At least one Microsoft executive seems unconvinced that tablets are much more than a passing fad.
"Mobile is something that you want to use while you're moving, and portable is something that you move and then use," Craig Mundie, Microsoft's chief research and strategy officer, reportedly told the audience at a lunch in Sydney. "These are going to bump into one another a little bit, and so today you can see tablets and pads and other things that are starting to live in the space in between."
According to a March 30 report in the International Business Times, he also added: "Personally, I don't know whether I believe that space will be a persistent one or not."
That marks the second criticism against tablets to come out of Australia in the past few days. On March 28, a Dell executive told CIO Australia that Apple's iPad had little chance in succeeding with businesses, due in part to its high cost with accessories.
Microsoft remains a low-key presence in the tablet market, despite its rivals' aggressive moves in that space. Apple's iPad 2 is currently attracting around-the-block lines at its retail locations, and manufacturers, ranging from Samsung to LG Electronics and Toshiba, are all preparing new tablets for release over the next few quarters. While tablets have existed for years as a device for narrow industry segments, the original iPad is widely seen as responsible for making the form factor a viable consumer item.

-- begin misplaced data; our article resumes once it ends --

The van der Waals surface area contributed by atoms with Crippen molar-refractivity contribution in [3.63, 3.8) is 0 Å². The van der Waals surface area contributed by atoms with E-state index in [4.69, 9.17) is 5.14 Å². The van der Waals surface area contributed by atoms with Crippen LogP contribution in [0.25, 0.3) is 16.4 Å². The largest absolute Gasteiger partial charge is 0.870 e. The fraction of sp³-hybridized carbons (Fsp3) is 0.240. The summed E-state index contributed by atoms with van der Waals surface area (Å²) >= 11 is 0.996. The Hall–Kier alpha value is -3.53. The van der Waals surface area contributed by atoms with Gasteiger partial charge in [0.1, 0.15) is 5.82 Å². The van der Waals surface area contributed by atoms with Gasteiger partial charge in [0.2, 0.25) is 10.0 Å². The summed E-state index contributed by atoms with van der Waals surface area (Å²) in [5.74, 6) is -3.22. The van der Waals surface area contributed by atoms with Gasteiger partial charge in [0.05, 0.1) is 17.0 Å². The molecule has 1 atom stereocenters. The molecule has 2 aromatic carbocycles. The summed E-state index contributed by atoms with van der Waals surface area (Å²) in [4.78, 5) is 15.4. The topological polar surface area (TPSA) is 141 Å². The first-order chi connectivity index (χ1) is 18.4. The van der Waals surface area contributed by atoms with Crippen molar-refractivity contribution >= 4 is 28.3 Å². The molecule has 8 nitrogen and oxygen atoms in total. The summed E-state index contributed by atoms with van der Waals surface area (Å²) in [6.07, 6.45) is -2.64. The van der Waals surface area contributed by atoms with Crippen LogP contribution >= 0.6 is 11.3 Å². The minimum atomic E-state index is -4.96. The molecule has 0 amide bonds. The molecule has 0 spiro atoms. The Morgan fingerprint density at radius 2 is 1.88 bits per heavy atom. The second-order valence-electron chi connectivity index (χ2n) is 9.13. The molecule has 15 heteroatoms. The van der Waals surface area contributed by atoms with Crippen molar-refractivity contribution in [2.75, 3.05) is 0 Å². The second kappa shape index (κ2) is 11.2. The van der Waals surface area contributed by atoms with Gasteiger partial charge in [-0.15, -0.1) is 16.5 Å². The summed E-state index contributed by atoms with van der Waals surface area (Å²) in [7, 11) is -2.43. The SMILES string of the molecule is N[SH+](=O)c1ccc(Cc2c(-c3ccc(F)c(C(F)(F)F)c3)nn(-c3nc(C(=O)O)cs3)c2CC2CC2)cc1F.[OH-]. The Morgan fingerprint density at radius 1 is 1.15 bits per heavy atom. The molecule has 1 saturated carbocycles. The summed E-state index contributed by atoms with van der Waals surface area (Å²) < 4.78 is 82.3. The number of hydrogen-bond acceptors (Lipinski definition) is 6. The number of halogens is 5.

Windows 7 has appeared on a small handful of tablets in the past year, courtesy of Hewlett-Packard and other manufacturing partners. However, many of these devices are aimed at the Asian market, and Microsoft CEO Steve Ballmer neglected to mention the company's tablet plans during his keynote at this January's Consumer Electronics Show in Las Vegas.
The popular perception is that Microsoft's next operating system, dubbed "Windows 8" by the media and possibly due for release sometime in 2012, will be designed for interoperability with the tablet form factor. In theory, a more substantial Microsoft drive into the tablet space would begin at that time.
Also during CES, Microsoft announced that the next version of Windows would support SoC (system-on-a-chip) architecture, in particular ARM-based systems from partners such as Texas Instruments, Nvidia and Qualcomm. In theory, that would allow Windows to make a play for smaller mobile devices.
"Under the hood there's a ton of differences that need to be worked through," Steven Sinofsky, president of the Windows and Windows Live Division, told media and analysts assembled for Microsoft's Jan. 5 press conference to unveil the SoC decision. "Windows has proven remarkably flexible at this under-the-hood sort of stuff. We work on storage from flash all the way up to terabytes of storage" and "Windows kernel on alternate architectures."
Should Microsoft begin a hard push into tablets, it will encounter entrenched resistance from the same companies and operating systems currently giving it such trouble in the smartphone arena: Apple's iOS, as loaded onto the iPad, and Google's new and tablet-optimized Android 3.0, also known as "Honeycomb."